original. The problem is with output. Inkjet might be getting a lot better than what it
    was a few years back, but just can't resolve that much detail in a typical print size.
    To see the difference more dramatically, print on polyester print base instead of paper,
    and the advantages of optical printing per detail become more apparent. This might
    not be a concern for some people, but I personal like most of my own prints very sharp
    or unmistakably photographic. But I never print bigger than 30x40 from 8x10. And I do like darkroom work. Nothing like a rainy day and a quiet (no music or phones) darkroom session; just the sound of the rain. So relaxing. But I would go mad if I had to make a portfolio of the same negative over and over and over. Usually two or maybe three is the most of any given neg.

  3. #263
    falth j
    Join Date
    May 2006
    Above the Straits

    Re: wet darkroom vs. inkjet

    Ho, hum,

    Poor old Brent has had to digest twenty-pages, of this stuff.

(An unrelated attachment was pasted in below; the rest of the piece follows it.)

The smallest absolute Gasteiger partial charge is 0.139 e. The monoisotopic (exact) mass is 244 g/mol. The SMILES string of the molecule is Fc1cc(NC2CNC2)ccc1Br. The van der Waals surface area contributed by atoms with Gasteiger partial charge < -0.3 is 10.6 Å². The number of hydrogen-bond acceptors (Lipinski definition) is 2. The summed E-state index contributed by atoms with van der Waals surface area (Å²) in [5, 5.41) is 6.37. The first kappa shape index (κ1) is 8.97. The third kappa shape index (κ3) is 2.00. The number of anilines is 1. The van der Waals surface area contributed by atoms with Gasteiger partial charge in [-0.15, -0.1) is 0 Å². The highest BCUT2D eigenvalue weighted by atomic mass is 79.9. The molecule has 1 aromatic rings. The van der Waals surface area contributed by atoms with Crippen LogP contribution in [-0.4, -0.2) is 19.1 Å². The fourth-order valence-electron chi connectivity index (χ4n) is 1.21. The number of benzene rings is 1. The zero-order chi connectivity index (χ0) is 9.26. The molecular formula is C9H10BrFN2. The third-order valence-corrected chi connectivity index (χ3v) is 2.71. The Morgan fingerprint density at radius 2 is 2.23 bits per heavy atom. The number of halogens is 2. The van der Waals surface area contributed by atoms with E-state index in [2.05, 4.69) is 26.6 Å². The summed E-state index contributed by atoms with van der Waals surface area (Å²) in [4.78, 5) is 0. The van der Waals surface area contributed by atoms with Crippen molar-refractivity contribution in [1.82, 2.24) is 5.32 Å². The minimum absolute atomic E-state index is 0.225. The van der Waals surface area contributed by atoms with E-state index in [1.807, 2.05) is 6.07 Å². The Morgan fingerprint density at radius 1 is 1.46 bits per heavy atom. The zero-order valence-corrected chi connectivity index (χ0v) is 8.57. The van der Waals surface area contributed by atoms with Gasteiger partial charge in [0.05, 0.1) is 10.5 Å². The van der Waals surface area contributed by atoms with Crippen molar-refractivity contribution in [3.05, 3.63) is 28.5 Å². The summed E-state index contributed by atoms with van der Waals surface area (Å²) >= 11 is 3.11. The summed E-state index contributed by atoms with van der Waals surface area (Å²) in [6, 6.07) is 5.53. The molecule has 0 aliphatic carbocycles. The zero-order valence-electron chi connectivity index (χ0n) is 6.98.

He must really be better for all of the information.

    What he really needs to understand, is the difference between grains of silver, and collections of electrons...

    Once he understands all this, surely, he'll be able to make an intelligent decision?

  4. #264

    Join Date
    Feb 2011
    Syracuse, NY

    Re: wet darkroom vs. inkjet

    Quote Originally Posted by rdenney View Post
    Anybody who walks up to one of my prints with a magnifying glass gets what they deserve.
    I would LOVE for someone to walk up to one of my 8x10 contact prints with a loupe! My 250mm Wide Field Ektar speaks for itself, and for me. Seeing their jaw hit the floor would be priceless.

    If you're doing what you love, these "vs." discussions become somewhat irrelevant, although they are entertaining and can be very informative. Yes, the beauty of digital inkjet prints is undeniable.. But for my own work, I simply *must* have the big negative

  5. #265
    Abuser of God's Sunlight